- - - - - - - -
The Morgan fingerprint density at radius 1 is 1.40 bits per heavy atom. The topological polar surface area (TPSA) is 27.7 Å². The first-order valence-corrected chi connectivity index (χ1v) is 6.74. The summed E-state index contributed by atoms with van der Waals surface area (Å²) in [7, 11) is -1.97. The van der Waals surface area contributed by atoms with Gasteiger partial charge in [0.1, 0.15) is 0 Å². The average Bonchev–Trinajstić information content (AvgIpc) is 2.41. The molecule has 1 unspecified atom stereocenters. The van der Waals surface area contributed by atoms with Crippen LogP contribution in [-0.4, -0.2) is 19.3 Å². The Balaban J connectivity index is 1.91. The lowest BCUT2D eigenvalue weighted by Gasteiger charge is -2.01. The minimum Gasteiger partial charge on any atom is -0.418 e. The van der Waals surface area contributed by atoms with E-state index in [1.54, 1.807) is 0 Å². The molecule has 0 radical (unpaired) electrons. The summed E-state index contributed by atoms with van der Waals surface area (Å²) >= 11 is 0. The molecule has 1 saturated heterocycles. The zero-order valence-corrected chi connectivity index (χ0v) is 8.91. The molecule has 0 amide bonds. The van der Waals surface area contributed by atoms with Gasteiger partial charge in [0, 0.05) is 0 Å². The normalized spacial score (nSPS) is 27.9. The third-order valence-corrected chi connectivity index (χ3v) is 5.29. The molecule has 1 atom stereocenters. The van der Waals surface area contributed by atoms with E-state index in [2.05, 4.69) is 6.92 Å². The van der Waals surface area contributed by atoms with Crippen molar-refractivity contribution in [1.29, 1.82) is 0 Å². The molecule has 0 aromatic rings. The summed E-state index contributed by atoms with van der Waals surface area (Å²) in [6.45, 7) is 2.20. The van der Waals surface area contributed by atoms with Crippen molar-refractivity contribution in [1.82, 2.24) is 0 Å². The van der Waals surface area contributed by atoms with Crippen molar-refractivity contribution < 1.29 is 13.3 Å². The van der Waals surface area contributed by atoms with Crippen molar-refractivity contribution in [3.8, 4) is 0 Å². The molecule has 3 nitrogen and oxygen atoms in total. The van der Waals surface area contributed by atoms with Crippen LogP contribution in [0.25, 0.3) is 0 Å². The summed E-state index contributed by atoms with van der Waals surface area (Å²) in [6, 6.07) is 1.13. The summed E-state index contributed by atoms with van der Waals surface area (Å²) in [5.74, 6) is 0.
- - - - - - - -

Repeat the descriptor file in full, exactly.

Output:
The Morgan fingerprint density at radius 1 is 1.40 bits per heavy atom. The topological polar surface area (TPSA) is 27.7 Å². The first-order valence-corrected chi connectivity index (χ1v) is 6.74. The summed E-state index contributed by atoms with van der Waals surface area (Å²) in [7, 11) is -1.97. The van der Waals surface area contributed by atoms with Gasteiger partial charge in [0.1, 0.15) is 0 Å². The average Bonchev–Trinajstić information content (AvgIpc) is 2.41. The molecule has 1 unspecified atom stereocenters. The van der Waals surface area contributed by atoms with Crippen LogP contribution in [-0.4, -0.2) is 19.3 Å². The Balaban J connectivity index is 1.91. The lowest BCUT2D eigenvalue weighted by Gasteiger charge is -2.01. The minimum Gasteiger partial charge on any atom is -0.418 e. The van der Waals surface area contributed by atoms with E-state index in [1.54, 1.807) is 0 Å². The molecule has 0 radical (unpaired) electrons. The summed E-state index contributed by atoms with van der Waals surface area (Å²) >= 11 is 0. The molecule has 1 saturated heterocycles. The zero-order valence-corrected chi connectivity index (χ0v) is 8.91. The molecule has 0 amide bonds. The van der Waals surface area contributed by atoms with Gasteiger partial charge in [0, 0.05) is 0 Å². The normalized spacial score (nSPS) is 27.9. The third-order valence-corrected chi connectivity index (χ3v) is 5.29. The molecule has 1 atom stereocenters. The van der Waals surface area contributed by atoms with E-state index in [2.05, 4.69) is 6.92 Å². The van der Waals surface area contributed by atoms with Crippen molar-refractivity contribution in [1.29, 1.82) is 0 Å². The molecule has 0 aromatic rings. The summed E-state index contributed by atoms with van der Waals surface area (Å²) in [6.45, 7) is 2.20. The van der Waals surface area contributed by atoms with Crippen molar-refractivity contribution in [1.82, 2.24) is 0 Å². The van der Waals surface area contributed by atoms with Crippen molar-refractivity contribution < 1.29 is 13.3 Å². The van der Waals surface area contributed by atoms with Crippen molar-refractivity contribution in [3.8, 4) is 0 Å². The molecule has 3 nitrogen and oxygen atoms in total. The van der Waals surface area contributed by atoms with Crippen LogP contribution in [0.25, 0.3) is 0 Å². The summed E-state index contributed by atoms with van der Waals surface area (Å²) in [6, 6.07) is 1.13. The summed E-state index contributed by atoms with van der Waals surface area (Å²) in [5.74, 6) is 0.